Before I had my babies, I must have gone to at least a dozen baby showers.  Every time I browsed the registry to choose a gift, I was surprised at the huge amount of gear they wanted.

I understand the crib, but she also wants a bassinet, and a pack n’ play, and a portable mini-crib? 

It sounded excessive, but I assumed I simply didn’t understand because I wasn’t a mother yet.  However, as the months passed, almost every one of my new-mommy friends had begun complaining that her house was over-run by baby gear.  She didn’t know where to put it all, it kept getting in the way, and it made cleaning up impossible.  

There is a tipping point.

Sure, each piece of gear was helpful for specific situations in specific baby phases.  But there is clearly a tipping point where the inconvenience of the excessive amount of stuff outweighs the convenience of each individual item.

When I found out I was pregnant with our first child, I wanted to draw wisdom from my friends’ experiences. I resolved to avoid the clutter and only register for what I really needed. 

Easier said than done!

I know I don’t need a bouncy seat and a Bumbo and a sit-me-up, and that curved pillow thing.  But which one should I get?  One friend swore the Bumbo was a life saver and the bouncy seat was a waste of money, and the next mom said the just opposite.

How on earth could I know what would work for me when I hadn’t even had the baby yet?

I needed to draw a clear line between the items that really would truly make my life easier, and the unnecessary stuff that would just get in the way.  The only way to avoid future clutter was to find a solid decision making strategy for shopping. 

That is when I came up with . . .

The Rule of Three: Wait until you have 3 valid moments of desire.

Here is an example . . .

I was working in the kitchen with my baby daughter strapped to me, bothered by how heavy she was getting.  I thought to myself, “I wish I had something on the counter to put her down in.  A bouncy seat would be nice.”

That was one valid moment of desire.

I wasn’t tempted by a commercial, or watching someone else use it at their house.  In that moment, in my own house, with my own baby, if I did have a bouncy seat, I would have used it and appreciated it. 

But . . . was that just a fluke?  A one-time, odd-ball moment?  Not sure yet . . . so I waited.

The very next day, I had a similar moment of desire, and two days later I had another.  Three valid moments of desire in less than a week?  Clearly, a bouncy seat would be a wise purchase.  So I bought one.  I used that bouncy seat almost every day with both of my babies.  Best $30 I ever spent!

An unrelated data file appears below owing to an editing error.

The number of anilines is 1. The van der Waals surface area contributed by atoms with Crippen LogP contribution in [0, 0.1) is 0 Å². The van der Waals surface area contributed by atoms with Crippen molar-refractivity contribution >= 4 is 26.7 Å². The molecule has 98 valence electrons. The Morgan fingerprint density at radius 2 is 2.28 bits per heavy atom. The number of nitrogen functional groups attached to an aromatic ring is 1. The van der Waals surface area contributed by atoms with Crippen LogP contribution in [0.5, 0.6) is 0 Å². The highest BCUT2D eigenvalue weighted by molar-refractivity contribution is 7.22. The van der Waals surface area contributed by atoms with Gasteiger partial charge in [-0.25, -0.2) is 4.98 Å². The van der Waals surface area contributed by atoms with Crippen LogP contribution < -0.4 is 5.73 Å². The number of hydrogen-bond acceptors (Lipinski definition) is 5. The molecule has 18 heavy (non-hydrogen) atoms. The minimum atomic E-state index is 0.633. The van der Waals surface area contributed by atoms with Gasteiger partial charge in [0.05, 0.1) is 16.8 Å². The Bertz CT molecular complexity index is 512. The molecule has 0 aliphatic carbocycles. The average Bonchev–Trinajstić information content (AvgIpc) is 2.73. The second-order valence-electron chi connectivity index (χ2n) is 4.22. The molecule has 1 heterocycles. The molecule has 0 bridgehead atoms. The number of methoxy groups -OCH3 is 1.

Here is another example . . . 

My husband and I took our babies to a restaurant, which had unfortunately run out of high chairs.  I had to hold my daughter in my lap while I ate – not fun.  I saw another family using a travel high chair that hooked onto the table.  Well, that would have been convenient!

In that moment, I wanted to jump onto Amazon and buy one out of frustration.  But I’m glad I waited, because that turned out to be the only moment of desire for a travel high-chair I ever had!  That thing would have sat around unused, taking up space, getting in the way, making me regret wasting the money.

This strategy can be used for ANY kind of shopping!  Whether it be clothes, kitchen gadgets, or bathroom accessories, when we use The Rule of Three, we make better choices.

The Rule of Three strengthens our patience.

When we rush to buy things, we become swayed by every suggestion, recommendation, sale, advertisement, and impulse.  Our decisions are not our own. 

By contrast, there is something about waiting that gives us power.  We take control of our shopping choices.  “I will decide what I really need, and I will only buy it when I know the purchase is wise.”

The Rule of Three builds shopping confidence.

This is the third time this year I’ve wanted to wear this dress, but couldn’t because I don’t have the right shoes.  So yes, I feel good about buying those heels.  I might wait for them to go on sale, but I’m not buying them because they’re on sale.

Making pancakes for the all these house-guests in this small pan takes so long.  A pancake griddle would be much easier.  But now that I think about it, the only other time I wanted one was last year when we had houseguests.  Eh – I’ll live.

The Rule of Three avoids future clutter.

If all of our purchases are thoughtful, wise, and necessary, we would significantly slow the influx of stuff into our homes.  Sure, there will always be a little decluttering to do as life phases change and things get worn out or used up.  But we will never again delete boxes of unused excess.

The best thing about using The Rule of Three is that if something is not a wise purchase, while waiting for the second or moment of desire, you simply forget about it.  I had to search my mind for an example to use, because I had forgotten all about that travel high chair.  If you can resist the first impulse, the rest is easy!

So the next time you feel the desire to buy something, remind yourself to wait.

Wait for that second and third moment of desire. 

Wait for the confidence. 

When it’s all said and done, the most effective way to declutter your home is to avoid the clutter in the first place!